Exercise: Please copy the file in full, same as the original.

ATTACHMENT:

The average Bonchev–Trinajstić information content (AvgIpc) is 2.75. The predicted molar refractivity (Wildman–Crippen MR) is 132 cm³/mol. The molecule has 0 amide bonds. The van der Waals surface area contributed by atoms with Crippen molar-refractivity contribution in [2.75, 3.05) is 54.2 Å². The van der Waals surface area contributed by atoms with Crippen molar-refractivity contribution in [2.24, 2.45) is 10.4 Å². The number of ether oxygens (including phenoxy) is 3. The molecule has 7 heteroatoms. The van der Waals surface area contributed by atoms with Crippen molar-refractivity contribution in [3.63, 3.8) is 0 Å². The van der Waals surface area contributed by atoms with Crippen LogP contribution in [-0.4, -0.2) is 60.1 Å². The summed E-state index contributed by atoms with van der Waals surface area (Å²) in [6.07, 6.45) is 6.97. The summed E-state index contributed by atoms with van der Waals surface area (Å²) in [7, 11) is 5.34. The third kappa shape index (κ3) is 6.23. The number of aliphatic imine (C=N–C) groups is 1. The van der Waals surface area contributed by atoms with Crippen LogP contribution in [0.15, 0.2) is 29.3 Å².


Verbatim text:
The average Bonchev–Trinajstić information content (AvgIpc) is 2.75. The predicted molar refractivity (Wildman–Crippen MR) is 132 cm³/mol. The molecule has 0 amide bonds. The van der Waals surface area contributed by atoms with Crippen molar-refractivity contribution in [2.75, 3.05) is 54.2 Å². The van der Waals surface area contributed by atoms with Crippen molar-refractivity contribution in [2.24, 2.45) is 10.4 Å². The number of ether oxygens (including phenoxy) is 3. The molecule has 7 heteroatoms. The van der Waals surface area contributed by atoms with Crippen molar-refractivity contribution in [3.63, 3.8) is 0 Å². The van der Waals surface area contributed by atoms with Crippen LogP contribution in [-0.4, -0.2) is 60.1 Å². The summed E-state index contributed by atoms with van der Waals surface area (Å²) in [6.07, 6.45) is 6.97. The summed E-state index contributed by atoms with van der Waals surface area (Å²) in [7, 11) is 5.34. The third kappa shape index (κ3) is 6.23. The number of aliphatic imine (C=N–C) groups is 1. The van der Waals surface area contributed by atoms with Crippen LogP contribution in [0.15, 0.2) is 29.3 Å².